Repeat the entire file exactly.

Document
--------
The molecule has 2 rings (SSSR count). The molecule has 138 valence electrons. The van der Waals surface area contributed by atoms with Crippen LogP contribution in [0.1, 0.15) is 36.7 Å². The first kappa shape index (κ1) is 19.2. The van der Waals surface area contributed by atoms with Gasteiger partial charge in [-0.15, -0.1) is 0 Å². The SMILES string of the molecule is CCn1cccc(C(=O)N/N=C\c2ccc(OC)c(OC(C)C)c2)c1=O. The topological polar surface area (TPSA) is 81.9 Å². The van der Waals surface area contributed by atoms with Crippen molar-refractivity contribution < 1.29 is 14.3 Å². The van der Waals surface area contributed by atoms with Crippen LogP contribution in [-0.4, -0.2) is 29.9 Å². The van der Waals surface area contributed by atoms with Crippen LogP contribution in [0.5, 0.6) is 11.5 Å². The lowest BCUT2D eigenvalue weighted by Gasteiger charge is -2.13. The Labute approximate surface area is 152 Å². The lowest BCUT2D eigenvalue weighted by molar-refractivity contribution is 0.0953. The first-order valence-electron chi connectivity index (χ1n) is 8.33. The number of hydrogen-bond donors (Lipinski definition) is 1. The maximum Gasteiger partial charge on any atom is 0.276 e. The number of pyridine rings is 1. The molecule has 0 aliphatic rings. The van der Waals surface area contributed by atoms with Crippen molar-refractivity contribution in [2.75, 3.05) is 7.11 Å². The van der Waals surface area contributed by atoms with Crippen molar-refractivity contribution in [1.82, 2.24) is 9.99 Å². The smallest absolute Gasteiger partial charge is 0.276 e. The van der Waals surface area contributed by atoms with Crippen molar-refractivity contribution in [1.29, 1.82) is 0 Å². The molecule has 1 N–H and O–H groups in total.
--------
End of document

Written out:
The molecule has 2 rings (SSSR count). The molecule has 138 valence electrons. The van der Waals surface area contributed by atoms with Crippen LogP contribution in [0.1, 0.15) is 36.7 Å². The first kappa shape index (κ1) is 19.2. The van der Waals surface area contributed by atoms with Gasteiger partial charge in [-0.15, -0.1) is 0 Å². The SMILES string of the molecule is CCn1cccc(C(=O)N/N=C\c2ccc(OC)c(OC(C)C)c2)c1=O. The topological polar surface area (TPSA) is 81.9 Å². The van der Waals surface area contributed by atoms with Crippen molar-refractivity contribution < 1.29 is 14.3 Å². The van der Waals surface area contributed by atoms with Crippen LogP contribution in [-0.4, -0.2) is 29.9 Å². The van der Waals surface area contributed by atoms with Crippen LogP contribution in [0.5, 0.6) is 11.5 Å². The lowest BCUT2D eigenvalue weighted by Gasteiger charge is -2.13. The Labute approximate surface area is 152 Å². The lowest BCUT2D eigenvalue weighted by molar-refractivity contribution is 0.0953. The first-order valence-electron chi connectivity index (χ1n) is 8.33. The number of hydrogen-bond donors (Lipinski definition) is 1. The maximum Gasteiger partial charge on any atom is 0.276 e. The number of pyridine rings is 1. The molecule has 0 aliphatic rings. The van der Waals surface area contributed by atoms with Crippen molar-refractivity contribution in [2.75, 3.05) is 7.11 Å². The van der Waals surface area contributed by atoms with Crippen molar-refractivity contribution in [1.82, 2.24) is 9.99 Å². The smallest absolute Gasteiger partial charge is 0.276 e. The van der Waals surface area contributed by atoms with Crippen molar-refractivity contribution in [1.29, 1.82) is 0 Å². The molecule has 1 N–H and O–H groups in total.